Why diets don't work

A visitor from a far-off planet observing the way we behave could easily assume that dieting is a very good idea. We do it all the time. Dieting is so popular that in the past 10 years it's estimated that around 70 per cent of the adult female population and 30 per cent of all adult males have been on one.

It doesn't seem to matter whether it's the Atkins diet or liquid diets, people will try almost anything in their frantic desire to shed a few pounds. Unfortunately, the results are usually the same. Although diets do produce results in the short term, very few dieters maintain their weight loss.

Worse than this, most dieters end up bigger than they were before they started dieting. So, why don't diets work? Dieters rarely think of rehearsing how they will manage in difficult situations such as going out to dinner with friends; they just hope their willpower will hold up and punish themselves if it doesn't.


Diets are hard to do

Most diets involve a significant change in a person's normal eating habits over an extended period of time. But habits die hard; we cling to them because they fit in with our lifestyle and the people around us.

And changing something that is second nature to us very often results in stress - especially if that change is at odds with the habits of those in our social and family world.Dieting is also hard because it relies on our willpower to keep us on the right track.

Willpower is often very strong at the start of a diet when we are desperate to change, but it can ebb and flow with the state of our health and the pressures and triggers of day-to-day life.

Dieters rarely think of rehearsing how they will manage in difficult situations such as going out to dinner with friends; they just hope their willpower will hold up and punish themselves if it doesn't.

Willpower is hard to maintain for extended periods of time, especially if our dietary rules are too strict.

There's also the danger that when we feel like we've made some progress in our diet, we become less inclined to put ourselves through the struggle of restricting our food.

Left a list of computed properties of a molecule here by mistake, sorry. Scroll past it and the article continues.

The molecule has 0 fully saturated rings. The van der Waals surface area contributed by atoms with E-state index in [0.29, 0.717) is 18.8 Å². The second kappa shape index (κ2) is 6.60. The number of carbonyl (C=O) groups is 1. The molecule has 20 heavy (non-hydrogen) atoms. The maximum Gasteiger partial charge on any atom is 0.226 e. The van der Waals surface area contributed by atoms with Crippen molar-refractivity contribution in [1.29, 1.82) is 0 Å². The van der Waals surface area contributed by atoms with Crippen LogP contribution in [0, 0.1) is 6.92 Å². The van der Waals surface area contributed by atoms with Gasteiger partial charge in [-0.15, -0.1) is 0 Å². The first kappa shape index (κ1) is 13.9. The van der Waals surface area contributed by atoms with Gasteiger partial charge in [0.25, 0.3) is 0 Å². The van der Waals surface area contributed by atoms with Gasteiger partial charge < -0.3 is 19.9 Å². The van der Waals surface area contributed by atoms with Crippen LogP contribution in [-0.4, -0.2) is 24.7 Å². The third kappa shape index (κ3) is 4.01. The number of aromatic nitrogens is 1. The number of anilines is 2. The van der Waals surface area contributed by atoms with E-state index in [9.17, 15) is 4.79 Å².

So dieting is hard because people haven't learned the difference between willpower and commitment to long-term behaviour change.

Diets make you feel hungry

Research shows that no matter what your size, diets make you hungry and create powerful cravings for the very foods you are trying to avoid, eg sugar and fat.

On top of these cravings, dieters also have to manage feelings of deprivation: 'Everybody is eating what I'm not allowed to. They can have it - why cant I?' This kind of thinking is likely to lead to rebellious overeating.

Dieters lapse and collapse

A diet only works for as long as you are on it. Most people get bored with rigid eating plans and go off the rails from time to time.

The trouble is that for many people a lapse is a sign of failure. They tell themselves they've 'blown it' and experience feelings of inadequacy.

The lapse becomes a slippery slope and they end up eating anything that's not nailed to the floorboards because 'it's fine, I'll start again tomorrow'.

Such people go from diet to diet, hoping to find the one that will stop them from failing. But such a diet doesn't exist, and they may end up bigger each time they try.

Why lose weight and how to do it correctly

If you want to lose weight but do not know where to start then this article is for you. Learn why you need to lose weight, understand what is fat and learn about the factors affecting weight loss and weight gain. Furthermore read our 5 tips on how to lose weight correctly.

Diets fail to address the emotional aspect of overeating

Squash is an intensive sport therefore making it ideal for weight loss. You are advised to do 30 minutes of moderate exercise a day on average, but for squash it is half this. So, you only need to do less than 2 hours of squash a week to stay healthy under the government’s guidelines. For squash weight loss you should do more than this.

All exercise is good for health

Your metabolic rate is the rate at which your body uses up calories. So, if you take in 2,500 calories a day, and burn all those 2,500 calories a day, you’ll stay the same weight. If you burn only 2,000 of those calories, you’ll put on weight. Becoming more active is an effective way to speed up your metabolic rate so that you can burn more calories than you eat.




Regular exercise has a great many health benefits too, including helping to combat diseases such as diabetes, high blood pressure, high cholesterol and osteoporosis. Also, as your body releases natural feel-good chemicals when you exercise, this can boost your mental and emotional wellbeing, helping you to combat stress and feel happier. Remember to consult your doctor before you start an exercise programme.